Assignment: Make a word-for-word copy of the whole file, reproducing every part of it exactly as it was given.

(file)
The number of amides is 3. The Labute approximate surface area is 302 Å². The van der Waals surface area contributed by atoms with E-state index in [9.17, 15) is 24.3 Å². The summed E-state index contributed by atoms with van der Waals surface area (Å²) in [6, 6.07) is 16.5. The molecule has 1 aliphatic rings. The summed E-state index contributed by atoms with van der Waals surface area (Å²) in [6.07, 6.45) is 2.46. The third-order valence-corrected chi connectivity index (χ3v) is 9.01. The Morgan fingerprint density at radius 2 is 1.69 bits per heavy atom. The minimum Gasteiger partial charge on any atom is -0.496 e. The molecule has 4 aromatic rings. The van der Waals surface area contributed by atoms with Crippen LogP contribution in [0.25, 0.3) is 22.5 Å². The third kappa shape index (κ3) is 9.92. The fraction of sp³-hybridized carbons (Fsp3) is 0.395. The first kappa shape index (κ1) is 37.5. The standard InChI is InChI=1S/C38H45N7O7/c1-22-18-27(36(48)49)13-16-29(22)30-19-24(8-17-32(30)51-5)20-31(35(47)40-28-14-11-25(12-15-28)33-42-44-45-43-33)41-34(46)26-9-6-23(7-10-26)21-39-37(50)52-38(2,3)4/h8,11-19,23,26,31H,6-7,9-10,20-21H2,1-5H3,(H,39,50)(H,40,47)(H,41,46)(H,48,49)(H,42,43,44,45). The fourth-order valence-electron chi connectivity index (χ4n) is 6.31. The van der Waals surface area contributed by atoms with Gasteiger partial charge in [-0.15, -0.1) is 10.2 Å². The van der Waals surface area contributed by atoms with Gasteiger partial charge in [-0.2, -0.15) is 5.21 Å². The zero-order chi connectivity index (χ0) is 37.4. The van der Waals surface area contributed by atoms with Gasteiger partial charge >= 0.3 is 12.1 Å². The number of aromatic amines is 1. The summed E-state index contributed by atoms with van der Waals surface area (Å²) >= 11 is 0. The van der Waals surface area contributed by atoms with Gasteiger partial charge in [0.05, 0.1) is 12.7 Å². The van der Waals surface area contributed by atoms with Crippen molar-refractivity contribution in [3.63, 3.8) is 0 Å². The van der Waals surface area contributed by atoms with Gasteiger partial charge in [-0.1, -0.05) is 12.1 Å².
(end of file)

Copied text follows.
The number of amides is 3. The Labute approximate surface area is 302 Å². The van der Waals surface area contributed by atoms with E-state index in [9.17, 15) is 24.3 Å². The summed E-state index contributed by atoms with van der Waals surface area (Å²) in [6, 6.07) is 16.5. The molecule has 1 aliphatic rings. The summed E-state index contributed by atoms with van der Waals surface area (Å²) in [6.07, 6.45) is 2.46. The third-order valence-corrected chi connectivity index (χ3v) is 9.01. The Morgan fingerprint density at radius 2 is 1.69 bits per heavy atom. The minimum Gasteiger partial charge on any atom is -0.496 e. The molecule has 4 aromatic rings. The van der Waals surface area contributed by atoms with Crippen LogP contribution in [0.25, 0.3) is 22.5 Å². The third kappa shape index (κ3) is 9.92. The fraction of sp³-hybridized carbons (Fsp3) is 0.395. The first kappa shape index (κ1) is 37.5. The standard InChI is InChI=1S/C38H45N7O7/c1-22-18-27(36(48)49)13-16-29(22)30-19-24(8-17-32(30)51-5)20-31(35(47)40-28-14-11-25(12-15-28)33-42-44-45-43-33)41-34(46)26-9-6-23(7-10-26)21-39-37(50)52-38(2,3)4/h8,11-19,23,26,31H,6-7,9-10,20-21H2,1-5H3,(H,39,50)(H,40,47)(H,41,46)(H,48,49)(H,42,43,44,45). The fourth-order valence-electron chi connectivity index (χ4n) is 6.31. The van der Waals surface area contributed by atoms with Gasteiger partial charge in [-0.15, -0.1) is 10.2 Å². The van der Waals surface area contributed by atoms with Gasteiger partial charge in [-0.2, -0.15) is 5.21 Å². The zero-order chi connectivity index (χ0) is 37.4. The van der Waals surface area contributed by atoms with Gasteiger partial charge >= 0.3 is 12.1 Å². The number of aromatic amines is 1. The summed E-state index contributed by atoms with van der Waals surface area (Å²) >= 11 is 0. The van der Waals surface area contributed by atoms with Gasteiger partial charge in [0.05, 0.1) is 12.7 Å². The van der Waals surface area contributed by atoms with Crippen molar-refractivity contribution in [3.63, 3.8) is 0 Å². The van der Waals surface area contributed by atoms with Gasteiger partial charge in [-0.1, -0.05) is 12.1 Å².